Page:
Yesterday, the Cal State Fullerton campus was on lockdown for almost 6 hours as police and SWOT teams searched the campus for 2 robbery suspects that used the campus as a hiding place. The entire fiasco was incredibly mortifying, as I’m sure you watched through the hours of news coverage following the events, however the night culminated without a climax. Unless you were on Twitter.
One random Los Angeles male named Marquise, known by his Twitter handle @FiveStartheG, took to the social media platform to identify himself as the robber hiding inside the school, essentially “live-tweeting the events as the culprit”.
What’s funny is that even though I was entirely skeptical of this Twitter account from the start, there still was a part of me that hated him and believed he could have something to do with it. Even though he made it clear that he had no part in the crimes and was live Tweeting for attention, and his voice is obviously protected by the first amendment, it still felt wrong.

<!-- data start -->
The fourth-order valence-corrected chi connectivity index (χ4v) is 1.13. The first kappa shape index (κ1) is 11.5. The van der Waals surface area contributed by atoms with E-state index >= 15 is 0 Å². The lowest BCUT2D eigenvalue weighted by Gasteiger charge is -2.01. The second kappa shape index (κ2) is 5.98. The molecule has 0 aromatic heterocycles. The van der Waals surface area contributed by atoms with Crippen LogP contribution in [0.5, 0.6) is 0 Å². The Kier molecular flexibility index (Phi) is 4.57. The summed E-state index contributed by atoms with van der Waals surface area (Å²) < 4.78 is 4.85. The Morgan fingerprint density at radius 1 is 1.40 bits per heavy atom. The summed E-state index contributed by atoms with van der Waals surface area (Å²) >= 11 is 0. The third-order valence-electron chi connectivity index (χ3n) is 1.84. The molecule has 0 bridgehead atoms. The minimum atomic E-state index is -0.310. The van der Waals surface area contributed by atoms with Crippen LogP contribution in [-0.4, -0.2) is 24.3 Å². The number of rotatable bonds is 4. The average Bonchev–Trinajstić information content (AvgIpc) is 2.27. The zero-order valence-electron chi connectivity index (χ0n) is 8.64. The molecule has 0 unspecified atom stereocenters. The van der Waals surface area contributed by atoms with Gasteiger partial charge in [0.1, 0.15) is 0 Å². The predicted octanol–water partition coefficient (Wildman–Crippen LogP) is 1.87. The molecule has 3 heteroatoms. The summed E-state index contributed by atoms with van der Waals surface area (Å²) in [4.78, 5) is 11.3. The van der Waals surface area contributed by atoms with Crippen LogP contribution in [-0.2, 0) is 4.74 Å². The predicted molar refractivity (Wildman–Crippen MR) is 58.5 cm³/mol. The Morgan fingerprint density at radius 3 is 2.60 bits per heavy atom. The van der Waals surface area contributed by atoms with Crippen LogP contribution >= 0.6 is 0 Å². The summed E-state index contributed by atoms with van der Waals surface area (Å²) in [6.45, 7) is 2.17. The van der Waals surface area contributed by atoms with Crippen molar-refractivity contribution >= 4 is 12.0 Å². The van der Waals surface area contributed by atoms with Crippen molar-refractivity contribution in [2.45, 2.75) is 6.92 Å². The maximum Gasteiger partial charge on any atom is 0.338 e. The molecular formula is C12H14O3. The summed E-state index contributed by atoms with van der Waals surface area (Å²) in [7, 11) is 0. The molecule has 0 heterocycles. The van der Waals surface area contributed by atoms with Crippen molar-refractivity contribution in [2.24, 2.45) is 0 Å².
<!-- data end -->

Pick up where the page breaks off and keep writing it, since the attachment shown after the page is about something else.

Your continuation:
Wrong in the sense that it felt like a sick, cruel joke. Wrong in the sense that I was worrying about my friends that were stuck in the building, afraid that the culprit might crack because he has no concern for human life, and his Tweets were just egging the whole thing on. And though the First Amendment protects free speech on social media, confusing matters in a crime should still have some sort of punishment.
Taking away all those followers he gained on his fake marketing ploy would be a start.